Rosa’s case was not as straightforward as we had predicted. She came to Just Neighbors from a shelter where she had sought refuge from her abusive husband, John. Five years earlier Rosa had been deeply in love with John, telling us that he “respected” her and treated her more kindly than anyone had ever done in the world. But, as we often see, the relationship had deteriorated and become dangerous for her. Just Neighbors had a full caseload when Rosa approached us. In an effort to serve her more quickly, we asked the law firm of DLA Piper (one of three private firms that provide pro bono attorneys for some of our cases) to take on the case with our supervision. Rosa was an engaging, articulate woman, and readily agreed to work with a volunteer attorney from their firm.
The cacth to Rosa’s case occurred when Immigration requested proof of John’s status as a U.S. citizen. John had been born in Cambodia and received a U.S. birth certificate from the U.S. Vice-Counsel there. Rosa remained fearful of her husband and understandably could not ask him for his birth certificate. The U.S. embassy in Cambodia would provide a copy only to John or his parents; Rosa was scared that if she contacted her in-laws, the would reveal her whereabouts to John. Rosa contacted John’s former employer, but he had no records of John’s citizenship. After these dead ends, Rosa mustered the courage to ask her sister-in-law for a copy, who after payment from Rosa, supplier her with a copy of John’s certificate of birth.
Immigration then requested that we “Submit the original, recently issued, unaltered certificate of birth…. A photocopy will not be satisfactory.” Simply unable to obtain anything other than a photocopy, the pro bono attorney requested that Immigration pursue its questions regarding the certificate of birth with the Department of State directly. (There is a liaison between Immigration and the Department of State for these purposes).
We all breathed a sigh of relief when Rosa’s application was approved the following month.
Just Neighbors had handed what we believed to be a straightforward VAWA (Violence Against Women Act) petition case to the pro bono attorney. This storey relates just one of the twists that she had to negotiate. The pro bono attorney admitted in one understated email that it had been a “complicated” case. Nevertheless, the firm attorney accompanied Rosa to the interview for her green card last month. Rosa’s green card was approved and her case is closed!
Rosa and Just Neighbors appreciate the dedication of volunteer attorneys who help clients like Rosa navigate through the Immigration maze. Just Neighbors has encountered frustrating difficulties in several cases in trying to document that the abusive spouse is a United States citizen; we simply cannot imagine an individual trying to do this without counsel.
Just Neighbors is grateful for a recent grant from the Verizon Foundation for our work with immigrants who experience domestic violence. In addition, we thank the Arlington County Bar Foundation for helping to fund our work with low-income immigrants in Arlington County.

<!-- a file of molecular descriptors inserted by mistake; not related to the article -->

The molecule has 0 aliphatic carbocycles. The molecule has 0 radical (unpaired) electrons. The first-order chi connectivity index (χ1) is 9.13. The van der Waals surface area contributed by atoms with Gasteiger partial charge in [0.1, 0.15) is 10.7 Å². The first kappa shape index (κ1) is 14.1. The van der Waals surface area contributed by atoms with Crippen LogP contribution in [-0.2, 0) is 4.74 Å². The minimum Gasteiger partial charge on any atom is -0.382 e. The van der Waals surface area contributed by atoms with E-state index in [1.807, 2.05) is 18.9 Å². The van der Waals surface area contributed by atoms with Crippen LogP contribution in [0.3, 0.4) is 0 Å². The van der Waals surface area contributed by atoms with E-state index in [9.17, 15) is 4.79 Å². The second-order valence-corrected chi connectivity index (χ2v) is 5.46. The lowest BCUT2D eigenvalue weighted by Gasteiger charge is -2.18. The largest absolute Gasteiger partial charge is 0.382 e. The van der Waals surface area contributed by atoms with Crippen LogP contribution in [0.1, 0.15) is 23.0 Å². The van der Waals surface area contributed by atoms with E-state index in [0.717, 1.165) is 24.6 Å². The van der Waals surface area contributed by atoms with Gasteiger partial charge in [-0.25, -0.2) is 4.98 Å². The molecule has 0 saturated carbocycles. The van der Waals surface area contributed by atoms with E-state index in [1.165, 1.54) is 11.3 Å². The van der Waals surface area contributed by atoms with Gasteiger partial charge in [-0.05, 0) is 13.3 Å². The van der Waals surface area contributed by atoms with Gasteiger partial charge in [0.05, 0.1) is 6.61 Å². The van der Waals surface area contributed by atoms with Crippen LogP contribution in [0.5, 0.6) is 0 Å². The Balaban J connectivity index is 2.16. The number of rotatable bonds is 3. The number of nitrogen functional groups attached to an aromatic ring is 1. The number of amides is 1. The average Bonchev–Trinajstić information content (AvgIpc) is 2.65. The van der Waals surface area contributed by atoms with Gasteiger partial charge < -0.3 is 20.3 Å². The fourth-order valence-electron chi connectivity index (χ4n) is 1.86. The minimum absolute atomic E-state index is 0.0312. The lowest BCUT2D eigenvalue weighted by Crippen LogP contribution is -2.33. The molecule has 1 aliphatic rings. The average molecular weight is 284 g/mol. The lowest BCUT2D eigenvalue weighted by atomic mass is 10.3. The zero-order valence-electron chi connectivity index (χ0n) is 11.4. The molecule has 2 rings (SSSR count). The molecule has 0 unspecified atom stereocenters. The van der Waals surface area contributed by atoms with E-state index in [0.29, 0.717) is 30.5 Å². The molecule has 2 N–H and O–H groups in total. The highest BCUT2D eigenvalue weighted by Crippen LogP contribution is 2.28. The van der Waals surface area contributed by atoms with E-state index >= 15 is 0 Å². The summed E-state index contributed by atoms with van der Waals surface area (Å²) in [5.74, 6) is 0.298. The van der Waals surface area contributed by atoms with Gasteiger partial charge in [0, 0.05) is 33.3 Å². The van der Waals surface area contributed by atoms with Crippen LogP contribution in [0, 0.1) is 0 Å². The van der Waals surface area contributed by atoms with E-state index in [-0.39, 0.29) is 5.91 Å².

We also thank everyone who has supported us throughout this spring’s Mother’s Day campaign. And it’s never too late to send in a check to the address below; we will be happy to honor your mother--or father— in June!
Around the Office
The Walkathon on May 21st was a huge success for the six nonprofits at Connections for Hope that took part. Just Neighbors joined Helping Children Worldwide, the Jeannie Schmidt Free Clinic, Vecinos Unidos, Reston
Interfaith, and the Literacy Council of Northern Virginia to raise funds and awareness for the shared nonprofit center in Herndon.
This center serves as a satellite office for Just Neighbors and enables clients to access a range of services conveniently and for the nonprofit to collaborate while saving on overhead costs by pooling resources. Over 150 walkers participated and over $39,000 collectively was raised. Thanks to all who participated!
From Anne Ledyard, Board Chair:
“My connection with Just Neighbors really grew out of my work as a teacher in the Arlington County Schools. Over a 32 year career, I met many immigrant students and their families from all over the world. They came to America for many reasons- to join family members who were already established here, to seek a job, to get a good education— and often to escape the grinding poverty and conflict within their own countries. They came seeking the peace and stability that many of us take for granted. “Immigration” is not an abstract concept for me– I see in my mind and remember names of students I have taught. That is why I am a part of the Just Neighbors community.”
Volunteer of the Month
Charlie Kramer has come in Wednesday mornings over the past couple months to undertake one of the least exciting projects in our office: scanning old files. For the past eighteen months, we have been in the process of scanning all files that have been closed for more than five years to our server, which is backed up remotely. We never know when a former client will call asking for their records (many of our clients are homeless). Also, if immigration laws were to change and provide options for individuals living in the U.S. for a certain time period, we often have documentation from the client to demonstrate this presence.
One challenge in this project is that we continue to close cases more rapidly than we scan them… so the project has felt never-ending. Charlie, who is in-between careers, has made significant headway in this effort, and he has done so with a cheerful attitude and sense of humor. Thank you Charlie!